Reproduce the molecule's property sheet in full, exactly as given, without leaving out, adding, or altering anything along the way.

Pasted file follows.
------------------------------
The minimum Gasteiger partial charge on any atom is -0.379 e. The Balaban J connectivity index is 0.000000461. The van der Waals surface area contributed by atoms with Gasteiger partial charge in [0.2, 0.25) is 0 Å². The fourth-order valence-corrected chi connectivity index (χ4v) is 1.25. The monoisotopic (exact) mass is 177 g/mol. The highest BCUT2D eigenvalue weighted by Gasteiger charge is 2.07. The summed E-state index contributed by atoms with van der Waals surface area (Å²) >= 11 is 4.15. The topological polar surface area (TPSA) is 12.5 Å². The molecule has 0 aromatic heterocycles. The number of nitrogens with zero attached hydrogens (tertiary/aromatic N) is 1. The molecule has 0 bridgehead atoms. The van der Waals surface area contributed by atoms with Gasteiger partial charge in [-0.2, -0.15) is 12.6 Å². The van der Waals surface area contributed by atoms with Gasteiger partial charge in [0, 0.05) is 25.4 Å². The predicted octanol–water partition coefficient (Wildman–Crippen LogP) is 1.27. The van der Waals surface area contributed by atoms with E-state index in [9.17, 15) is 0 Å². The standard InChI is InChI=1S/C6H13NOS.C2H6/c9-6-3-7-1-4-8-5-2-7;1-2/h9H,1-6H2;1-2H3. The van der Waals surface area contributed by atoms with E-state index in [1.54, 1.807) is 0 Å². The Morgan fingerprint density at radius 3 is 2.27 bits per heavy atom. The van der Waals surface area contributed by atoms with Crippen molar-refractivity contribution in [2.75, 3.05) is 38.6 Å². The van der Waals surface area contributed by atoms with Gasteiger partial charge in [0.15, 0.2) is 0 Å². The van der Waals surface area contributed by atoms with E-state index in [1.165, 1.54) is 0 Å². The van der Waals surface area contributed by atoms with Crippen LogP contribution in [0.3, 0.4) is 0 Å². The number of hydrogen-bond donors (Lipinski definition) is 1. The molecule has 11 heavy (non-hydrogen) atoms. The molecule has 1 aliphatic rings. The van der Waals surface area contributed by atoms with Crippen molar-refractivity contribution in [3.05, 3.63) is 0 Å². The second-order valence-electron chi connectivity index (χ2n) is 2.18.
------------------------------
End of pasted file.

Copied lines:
The minimum Gasteiger partial charge on any atom is -0.379 e. The Balaban J connectivity index is 0.000000461. The van der Waals surface area contributed by atoms with Gasteiger partial charge in [0.2, 0.25) is 0 Å². The fourth-order valence-corrected chi connectivity index (χ4v) is 1.25. The monoisotopic (exact) mass is 177 g/mol. The highest BCUT2D eigenvalue weighted by Gasteiger charge is 2.07. The summed E-state index contributed by atoms with van der Waals surface area (Å²) >= 11 is 4.15. The topological polar surface area (TPSA) is 12.5 Å². The molecule has 0 aromatic heterocycles. The number of nitrogens with zero attached hydrogens (tertiary/aromatic N) is 1. The molecule has 0 bridgehead atoms. The van der Waals surface area contributed by atoms with Gasteiger partial charge in [-0.2, -0.15) is 12.6 Å². The van der Waals surface area contributed by atoms with Gasteiger partial charge in [0, 0.05) is 25.4 Å². The predicted octanol–water partition coefficient (Wildman–Crippen LogP) is 1.27. The van der Waals surface area contributed by atoms with E-state index in [9.17, 15) is 0 Å². The standard InChI is InChI=1S/C6H13NOS.C2H6/c9-6-3-7-1-4-8-5-2-7;1-2/h9H,1-6H2;1-2H3. The van der Waals surface area contributed by atoms with E-state index in [1.54, 1.807) is 0 Å². The Morgan fingerprint density at radius 3 is 2.27 bits per heavy atom. The van der Waals surface area contributed by atoms with Crippen molar-refractivity contribution in [2.75, 3.05) is 38.6 Å². The van der Waals surface area contributed by atoms with Gasteiger partial charge in [0.15, 0.2) is 0 Å². The van der Waals surface area contributed by atoms with E-state index in [1.165, 1.54) is 0 Å². The van der Waals surface area contributed by atoms with Crippen LogP contribution in [0.3, 0.4) is 0 Å². The number of hydrogen-bond donors (Lipinski definition) is 1. The molecule has 11 heavy (non-hydrogen) atoms. The molecule has 1 aliphatic rings. The van der Waals surface area contributed by atoms with Crippen molar-refractivity contribution in [3.05, 3.63) is 0 Å². The second-order valence-electron chi connectivity index (χ2n) is 2.18.